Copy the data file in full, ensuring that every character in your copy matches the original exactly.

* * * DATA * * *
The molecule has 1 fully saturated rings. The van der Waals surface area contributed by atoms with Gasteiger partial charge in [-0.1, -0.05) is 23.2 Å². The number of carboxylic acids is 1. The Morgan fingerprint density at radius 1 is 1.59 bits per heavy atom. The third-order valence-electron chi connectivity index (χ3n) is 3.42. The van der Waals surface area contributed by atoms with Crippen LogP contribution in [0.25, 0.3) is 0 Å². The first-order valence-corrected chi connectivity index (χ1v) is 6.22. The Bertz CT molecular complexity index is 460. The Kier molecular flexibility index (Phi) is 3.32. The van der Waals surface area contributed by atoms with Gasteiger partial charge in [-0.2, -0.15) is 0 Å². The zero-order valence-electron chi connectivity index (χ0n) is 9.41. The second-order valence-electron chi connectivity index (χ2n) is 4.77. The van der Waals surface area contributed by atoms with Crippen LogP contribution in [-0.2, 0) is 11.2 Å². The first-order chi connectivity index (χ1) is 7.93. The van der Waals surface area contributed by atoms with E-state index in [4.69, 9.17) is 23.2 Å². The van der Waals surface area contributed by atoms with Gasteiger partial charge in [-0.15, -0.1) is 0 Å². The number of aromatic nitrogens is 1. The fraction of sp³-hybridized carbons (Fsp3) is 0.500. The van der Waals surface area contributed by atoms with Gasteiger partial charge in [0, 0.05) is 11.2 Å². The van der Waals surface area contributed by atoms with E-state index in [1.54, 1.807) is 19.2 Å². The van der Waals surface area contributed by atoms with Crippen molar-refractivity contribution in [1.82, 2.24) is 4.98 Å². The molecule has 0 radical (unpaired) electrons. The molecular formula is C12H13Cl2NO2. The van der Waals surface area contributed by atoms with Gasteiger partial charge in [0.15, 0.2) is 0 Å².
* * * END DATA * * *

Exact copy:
The molecule has 1 fully saturated rings. The van der Waals surface area contributed by atoms with Gasteiger partial charge in [-0.1, -0.05) is 23.2 Å². The number of carboxylic acids is 1. The Morgan fingerprint density at radius 1 is 1.59 bits per heavy atom. The third-order valence-electron chi connectivity index (χ3n) is 3.42. The van der Waals surface area contributed by atoms with Crippen LogP contribution in [0.25, 0.3) is 0 Å². The first-order valence-corrected chi connectivity index (χ1v) is 6.22. The Bertz CT molecular complexity index is 460. The Kier molecular flexibility index (Phi) is 3.32. The van der Waals surface area contributed by atoms with Gasteiger partial charge in [-0.2, -0.15) is 0 Å². The zero-order valence-electron chi connectivity index (χ0n) is 9.41. The second-order valence-electron chi connectivity index (χ2n) is 4.77. The van der Waals surface area contributed by atoms with Crippen LogP contribution in [-0.2, 0) is 11.2 Å². The first-order chi connectivity index (χ1) is 7.93. The van der Waals surface area contributed by atoms with E-state index in [4.69, 9.17) is 23.2 Å². The van der Waals surface area contributed by atoms with Gasteiger partial charge in [-0.15, -0.1) is 0 Å². The number of aromatic nitrogens is 1. The fraction of sp³-hybridized carbons (Fsp3) is 0.500. The van der Waals surface area contributed by atoms with Gasteiger partial charge in [0, 0.05) is 11.2 Å². The van der Waals surface area contributed by atoms with E-state index in [1.54, 1.807) is 19.2 Å². The van der Waals surface area contributed by atoms with Crippen molar-refractivity contribution in [1.82, 2.24) is 4.98 Å². The molecule has 0 radical (unpaired) electrons. The molecular formula is C12H13Cl2NO2. The van der Waals surface area contributed by atoms with Gasteiger partial charge in [0.15, 0.2) is 0 Å².